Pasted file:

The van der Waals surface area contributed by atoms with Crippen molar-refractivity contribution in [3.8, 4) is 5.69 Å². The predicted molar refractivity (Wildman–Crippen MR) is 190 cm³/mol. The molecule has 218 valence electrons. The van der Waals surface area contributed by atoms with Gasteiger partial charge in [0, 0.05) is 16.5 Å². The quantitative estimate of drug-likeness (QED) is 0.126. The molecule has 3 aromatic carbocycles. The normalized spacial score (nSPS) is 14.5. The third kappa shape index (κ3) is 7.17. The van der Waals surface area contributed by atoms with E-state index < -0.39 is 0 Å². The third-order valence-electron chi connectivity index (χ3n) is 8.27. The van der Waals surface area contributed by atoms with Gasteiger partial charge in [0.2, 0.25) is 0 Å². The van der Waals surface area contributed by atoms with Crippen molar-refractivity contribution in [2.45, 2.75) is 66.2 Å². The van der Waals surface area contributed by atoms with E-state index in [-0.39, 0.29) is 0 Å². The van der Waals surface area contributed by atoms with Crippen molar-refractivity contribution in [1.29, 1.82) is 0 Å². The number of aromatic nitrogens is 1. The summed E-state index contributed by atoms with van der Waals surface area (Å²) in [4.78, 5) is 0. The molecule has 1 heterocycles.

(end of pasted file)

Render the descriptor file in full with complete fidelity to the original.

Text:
The van der Waals surface area contributed by atoms with Crippen molar-refractivity contribution in [3.8, 4) is 5.69 Å². The predicted molar refractivity (Wildman–Crippen MR) is 190 cm³/mol. The molecule has 218 valence electrons. The van der Waals surface area contributed by atoms with Gasteiger partial charge in [0, 0.05) is 16.5 Å². The quantitative estimate of drug-likeness (QED) is 0.126. The molecule has 3 aromatic carbocycles. The normalized spacial score (nSPS) is 14.5. The third kappa shape index (κ3) is 7.17. The van der Waals surface area contributed by atoms with E-state index < -0.39 is 0 Å². The third-order valence-electron chi connectivity index (χ3n) is 8.27. The van der Waals surface area contributed by atoms with Gasteiger partial charge in [0.2, 0.25) is 0 Å². The van der Waals surface area contributed by atoms with Crippen molar-refractivity contribution in [2.45, 2.75) is 66.2 Å². The van der Waals surface area contributed by atoms with E-state index in [-0.39, 0.29) is 0 Å². The van der Waals surface area contributed by atoms with Crippen molar-refractivity contribution in [1.29, 1.82) is 0 Å². The number of aromatic nitrogens is 1. The summed E-state index contributed by atoms with van der Waals surface area (Å²) in [4.78, 5) is 0. The molecule has 1 heterocycles.